To the residents of Louisiana who seem to be getting their knickers in a bit of a twist about some oil in the sea…
Don’t worry, it will be fine.
You see oil is a natural product, it comes straight out of the ground, as natural as soil, or rock, or decayed vegetation, for instance – its a natural product and it won’t do any long term harm to your environment, no more than soil, rock or decayed vegetation would be expected to.
And to the panicking elderly Louisianian that was interviewed last week pleading with Obama to do something “because, hell, people are going to die here”…
No they are not, calm down, seabirds might die, fish might die, some plants might die, thats how oil gets made, but people won’t die because some oil gets washed ashore, not unless they are incredibly stupid and try to eat it.
So just calm down, take a deep breath, its a natural process and a direct consequence of your own country’s total reliance on the stuff and your decades-long defiance of the fact that you can’t keep building and owning vehicles that consume a gallon of the stuff every ten or so miles just so that you don’t have to walk fifty yards to the nearest store.
Theres a price to be paid, and elderly panicking Louisiana residents, its your turn to pay…
Heres what happened to us in 1967..
In March 1967 the captain of the oil tanker “Torrey Canyon” took a shortcut between the Scilly Isles and Cornwall and then realised why he wasn’t supposed to be taking a shortcut between the Scilly Isles and Cornwall when his 120,000 ton, 974 foot long oil tanker became stuck on the Seven Stones Reef.
As the ship broke up its full cargo of crude oil cause a huge slick that contaminated 120 miles of the coast of Cornwall and 50 miles of the French coastline too, our Prime Minister at the time, Harold Wilson, decided to order the RAF to bomb the ship and to set fire to the oil slick with napalm, things were so much simpler back in the 1960s, if you had a problem with waste you just set fire to it, it would be fine, don’t worry – just don’t let any of that oil come ashore onto the holiday beaches of Cornwall thats all.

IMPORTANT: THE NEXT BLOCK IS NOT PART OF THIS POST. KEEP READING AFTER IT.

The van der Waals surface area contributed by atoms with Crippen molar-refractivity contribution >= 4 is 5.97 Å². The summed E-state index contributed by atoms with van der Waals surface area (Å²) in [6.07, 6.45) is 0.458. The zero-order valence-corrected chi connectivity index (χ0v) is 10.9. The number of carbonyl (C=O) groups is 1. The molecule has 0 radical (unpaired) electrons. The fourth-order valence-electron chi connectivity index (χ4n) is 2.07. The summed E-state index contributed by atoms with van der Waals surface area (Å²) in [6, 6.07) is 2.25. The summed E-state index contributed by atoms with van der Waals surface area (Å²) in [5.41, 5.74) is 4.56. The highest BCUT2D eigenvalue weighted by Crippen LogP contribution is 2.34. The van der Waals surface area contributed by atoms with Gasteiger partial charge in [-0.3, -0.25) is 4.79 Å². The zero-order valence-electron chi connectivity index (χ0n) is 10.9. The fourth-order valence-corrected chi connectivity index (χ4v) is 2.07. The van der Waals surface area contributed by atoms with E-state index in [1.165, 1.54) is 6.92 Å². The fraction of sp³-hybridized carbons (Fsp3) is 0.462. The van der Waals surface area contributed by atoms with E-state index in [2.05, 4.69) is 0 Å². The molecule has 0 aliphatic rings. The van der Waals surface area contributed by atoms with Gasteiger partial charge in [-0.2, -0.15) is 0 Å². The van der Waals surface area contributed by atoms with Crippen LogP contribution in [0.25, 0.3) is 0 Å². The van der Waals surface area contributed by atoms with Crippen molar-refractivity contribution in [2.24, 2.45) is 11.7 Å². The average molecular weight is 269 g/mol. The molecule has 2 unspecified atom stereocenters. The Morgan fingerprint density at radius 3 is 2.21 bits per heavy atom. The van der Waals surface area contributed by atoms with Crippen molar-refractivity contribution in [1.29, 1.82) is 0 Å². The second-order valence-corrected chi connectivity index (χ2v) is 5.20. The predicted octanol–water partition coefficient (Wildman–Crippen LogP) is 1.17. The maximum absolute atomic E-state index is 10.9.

We watched enthralled on TV News as the RAF’s finest dropped 42 1000lb bombs on the stricken vessel, some of which even hit the stationary target, and yet still it didn’t sink, well it wouldn’t would it, being stuck on a reef and all that.
Understated British Pathe newsreel here : http://www.youtube.com/watch?v=IV-EhBesVjg&feature=related
The oil washed ashore even as far north as Newquay where the famille de Jerrychicken were to take their summer holiday that year, copious quantities of detergent and the might of the British Army ensured that when we arrived there in the August of that year the sands appeared to be clean and unblemished by huge globs of crude oil as seen in those marvellous newsreel shots and yet as the 11 year old Jerrychicken was soon to discover, the glorious expanses of Cornwalls finest beaches had been merely window dressed for the holiday season for just beneath the surface of those beaches was oil, lots of it – the buggers had just ploughed it underneath and surface dressed the rest of it with clean sand.
Oh what fun we had that summer building sand castles, big black sand castles they were, dripping with tar, and what a lovely texture the sand had too for the oil made it a much more suitable medium for sand castle construction, more pliable, elastic and resilient to destruction by bigger kids, we’d tramp off the beach every evening exhausted with our construction efforts and totally blackened with crude oil only to be severely admonished by our mother by the liberal use of the palm of her hand around our heads, then scrubbed viciously with carbolic soap and a scrubbing brush in the small sink of our caravan.
But the important message to those elderly panicking Louisiana residents is that we British did not panic in the face of a devastating oil slick on our holiday beaches, oh no, we just adapted, Cornwall even made a feature of the oil, “Come and see our oily beaches” the railway posters all proclaimed, and we did, in our tens of thousands, the summer of 67 was the busiest holiday season that Cornwall can recall and there has been talk ever since of recreating the spectacle during those summers when the advance bookings aren’t quite as good as they could be.